Pregnancy and Birthing
Although pregnancy begins with implantation, the process leading to pregnancy occurs earlier as the result of the female gamete, or oocyte, merging with the male gamete, spermatozoon. In medicine this process is referred to as fertilization; in lay terms, it is more commonly known as “conception.” After the point of fertilization, the fused product of the female and male gamete is referred to as a zygote or fertilized egg. The fusion of male and female gametes usually occurs following the act of sexual intercourse, resulting in spontaneous pregnancy. However, the advent of artificial insemination and in vitro fertilisation have made achieving pregnancy possible without engaging in sexual intercourse. This approach may be undertaken as a voluntary choice or due to infertility.
The process of fertilization occurs in several steps, and the interruption of any of them can lead to failure. Through fertilization, the egg is activated to begin its developmental process, and the haploid nuclei of the two gametes come together to form the genome of a new diploid organism.
At the beginning of the process, the sperm undergoes a series of changes, as freshly ejaculated sperm is unable or poorly able to fertilize. The sperm must undergo capacitation in the female’s reproductive tract over several hours, which increases its motility and destabilizes its membrane, preparing it for the acrosome reaction, the enzymatic penetration of the egg’s tough membrane. The sperm and the egg cell, which has been released from one of the female’s two ovaries, unite in one of the two fallopian tubes. The fertilized egg, known as a zygote, then moves toward the uterus, a journey that can take up to a week to complete. Cell division begins approximately 24 to 36 hours after the male and female cells unite. Cell division continues at a rapid rate and the cells then develop into what is known as a blastocyst. When the blastocyst arrives at the uterus it attaches to the uterine wall, a process known as implantation.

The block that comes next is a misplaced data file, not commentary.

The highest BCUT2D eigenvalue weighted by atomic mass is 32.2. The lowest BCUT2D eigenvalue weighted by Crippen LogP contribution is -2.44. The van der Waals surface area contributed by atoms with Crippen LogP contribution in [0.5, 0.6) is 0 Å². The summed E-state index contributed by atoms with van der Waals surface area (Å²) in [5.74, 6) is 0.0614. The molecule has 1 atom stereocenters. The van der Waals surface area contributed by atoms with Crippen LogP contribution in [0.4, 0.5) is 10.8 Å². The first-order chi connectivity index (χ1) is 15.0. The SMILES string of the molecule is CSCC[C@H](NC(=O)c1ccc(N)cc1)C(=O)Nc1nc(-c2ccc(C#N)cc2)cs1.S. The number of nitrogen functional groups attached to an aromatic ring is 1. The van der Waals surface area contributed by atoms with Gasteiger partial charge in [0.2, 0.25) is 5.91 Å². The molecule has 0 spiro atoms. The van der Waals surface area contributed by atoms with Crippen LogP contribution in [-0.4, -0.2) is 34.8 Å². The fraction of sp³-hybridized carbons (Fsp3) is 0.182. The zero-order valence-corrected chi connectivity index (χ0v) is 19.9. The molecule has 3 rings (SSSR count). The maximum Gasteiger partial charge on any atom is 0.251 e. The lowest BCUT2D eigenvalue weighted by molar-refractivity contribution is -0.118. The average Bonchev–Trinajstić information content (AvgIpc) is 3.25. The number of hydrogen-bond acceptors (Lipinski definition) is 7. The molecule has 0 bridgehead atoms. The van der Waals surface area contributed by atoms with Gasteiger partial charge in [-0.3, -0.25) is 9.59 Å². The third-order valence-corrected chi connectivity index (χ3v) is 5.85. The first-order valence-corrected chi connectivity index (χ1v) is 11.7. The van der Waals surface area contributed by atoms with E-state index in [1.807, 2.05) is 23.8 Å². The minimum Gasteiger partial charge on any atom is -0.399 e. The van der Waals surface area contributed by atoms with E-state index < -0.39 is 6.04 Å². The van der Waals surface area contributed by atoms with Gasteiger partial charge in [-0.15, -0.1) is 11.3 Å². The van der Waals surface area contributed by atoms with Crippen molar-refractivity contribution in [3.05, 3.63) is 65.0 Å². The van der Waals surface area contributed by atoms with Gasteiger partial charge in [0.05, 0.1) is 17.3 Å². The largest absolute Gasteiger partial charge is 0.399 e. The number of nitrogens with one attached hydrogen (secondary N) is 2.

The mass of cells, now known as an embryo, begins the embryonic stage which continues until cell differentiation is almost complete at eight weeks. Structures important to the support of the embryo develop, including the placenta and umbilical cord. During this time, cells begin to differentiate into the various body systems. The basic outlines of the organ, body, and nervous systems are established. By the end of the embryonic stage, the beginnings of features such as fingers, eyes, mouth, and ears become visible.
Once cell differentiation is mostly complete, the embryo enters the final stage and becomes known as a fetus. The early body systems and structures that were established in the embryonic stage continue to develop. Sex organs begin to appear during the third month of gestation. The fetus continues to grow in both weight and length, although the majority of the physical growth occurs in the last weeks of pregnancy.
Healthcare professionals name three different dates as the start of pregnancy:
- the first day of the woman’s last normal menstrual period,
- the date of conception (about two weeks before her next expected menstrual period), and
- the date of implantation (about one week after conception).
Since these are spread over a significant period of time, the duration of pregnancy necessarily depends on the date selected as the starting point chosen.
The most common system used among healthcare professionals is Naegele’s rule, which was developed in the early 19th century. This calculates the expected due date from the first day of the last normal menstrual period (LMP or LNMP) regardless of factors known to make this inaccurate, such as a shorter or longer menstrual cycle length. Pregnancy most commonly lasts for 40 weeks according to this LNMP-based method, assuming that the woman has a predictable menstrual cycle length of close to 28 days and conceives on the 14th day of that cycle, and a birth between 37 and 42 weeks LNMP is considered full-term. Other, more accurate algorithms take into account a variety of other variables, such as whether this is the first or subsequent child (i.e., pregnant woman is a primipara or a multipara, respectively), ethnicity, parental age, length of menstrual cycle, and menstrual regularity), but these are rarely used by healthcare professionals.